There isn't much out there that will run in native Linux.
Sadly that is where you and I differ. There isn't much I cannot do in Linux that I used to do in Windows and for the vast majority of things I would say Linux is "better".
Instead of Winzip/WinRar/7Zip I use "ark"
Instead of PaintShopPro I use "Gimp"
Instead of whatever it is they call Windows image viewer I use "Gwenview"
Instead of (the dreaded) Adobe PDF reader I use "okular"
Instead of Notepad++ I use any of a number of feature rich code editors.
I use "Code::Blocks" on Linux just as I did on Windows.
For Python I use "Pycharm" (never did Python on Windows so don't know what's offered there).
For browsing I use both "FireFox" and "Chrome" - that's exactly the same as Windows - I wouldn't touch Internet Exploder unless my life was dependent on it!
For virtual machines I use "VirtualBox", exactly the same as I did in Windows when I used to run Windows host, Linux guest. Now I've simply switched.
For diffing files I use "kdiff3" - exactly the same as I did in Windows.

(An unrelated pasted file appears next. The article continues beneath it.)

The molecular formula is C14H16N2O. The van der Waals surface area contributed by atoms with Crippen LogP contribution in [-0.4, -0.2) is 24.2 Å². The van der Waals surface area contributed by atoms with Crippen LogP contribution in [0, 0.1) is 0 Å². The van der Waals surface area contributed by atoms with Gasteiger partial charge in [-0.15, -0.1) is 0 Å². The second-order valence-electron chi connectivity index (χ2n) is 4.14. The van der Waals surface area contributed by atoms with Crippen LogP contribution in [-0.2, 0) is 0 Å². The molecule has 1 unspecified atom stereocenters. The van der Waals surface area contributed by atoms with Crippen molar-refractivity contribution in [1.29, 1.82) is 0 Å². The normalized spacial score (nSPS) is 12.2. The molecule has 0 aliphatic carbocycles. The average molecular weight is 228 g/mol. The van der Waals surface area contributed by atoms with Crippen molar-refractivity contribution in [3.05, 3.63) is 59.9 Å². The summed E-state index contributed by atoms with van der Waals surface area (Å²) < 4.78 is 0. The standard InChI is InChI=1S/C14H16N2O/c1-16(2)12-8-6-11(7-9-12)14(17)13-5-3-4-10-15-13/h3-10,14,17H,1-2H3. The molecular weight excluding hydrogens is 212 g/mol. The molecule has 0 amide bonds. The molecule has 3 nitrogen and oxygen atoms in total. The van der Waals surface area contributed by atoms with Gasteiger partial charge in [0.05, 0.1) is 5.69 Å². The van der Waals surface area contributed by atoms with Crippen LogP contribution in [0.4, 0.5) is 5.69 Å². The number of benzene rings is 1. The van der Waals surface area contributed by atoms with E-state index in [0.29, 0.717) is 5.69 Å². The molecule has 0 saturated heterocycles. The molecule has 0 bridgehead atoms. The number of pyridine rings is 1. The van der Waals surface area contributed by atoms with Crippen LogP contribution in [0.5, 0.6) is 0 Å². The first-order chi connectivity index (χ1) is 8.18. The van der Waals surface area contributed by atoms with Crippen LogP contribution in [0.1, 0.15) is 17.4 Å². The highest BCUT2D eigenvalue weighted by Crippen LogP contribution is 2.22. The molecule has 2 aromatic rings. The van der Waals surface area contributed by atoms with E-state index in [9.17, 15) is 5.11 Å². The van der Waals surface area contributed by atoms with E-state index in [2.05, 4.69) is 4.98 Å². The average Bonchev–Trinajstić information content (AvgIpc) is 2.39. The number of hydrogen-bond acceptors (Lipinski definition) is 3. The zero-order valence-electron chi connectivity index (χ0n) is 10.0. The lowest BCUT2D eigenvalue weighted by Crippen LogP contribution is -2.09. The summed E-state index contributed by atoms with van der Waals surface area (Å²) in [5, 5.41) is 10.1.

For source control I use "SVN" or "Git" - just as I did in Windows - perhaps the one thing I miss from Windows is "Tortoise"?
On the whole I think you'll find that there is a Linux tool for almost any task you want to achieve. Actually if there's a problem with linux it's that for any task there are 10..100 different tools to choose from and often the real challenge is sorting the wheat from the chaff and knowing what the "gems" really are.
I may be wrong, and probably am.
You are by the way - many, many vendors have an IDE that is a decendent of some Java based IDE such as Eclipse or Netbeans and so they are OS agnostic. For ARM, for example (in part because of "OpenOCD") there are probably as many Linux development environments as there are for Windows (basically because dev environment developers themselves are probably Linux users too!).
Apart from Sony (my latest camera) and Atmel for AVR there aren't many things I encounter that say "must have Windows".
I suppose Windows will always exist because of Word/Excel/Powerpoint/etc- while there are Linux "equivalents" such as LibreOffice I can't say I've used them much and while they probably have equal facilities to "Office" the fact is that there is an army of robots brought up on Microsoft implementations and who need everything to be exactly where Microsoft put those things (even though they insist on mixing it all up with each incarnation of Office anyway!).
* Hopefully this split worked. Ross *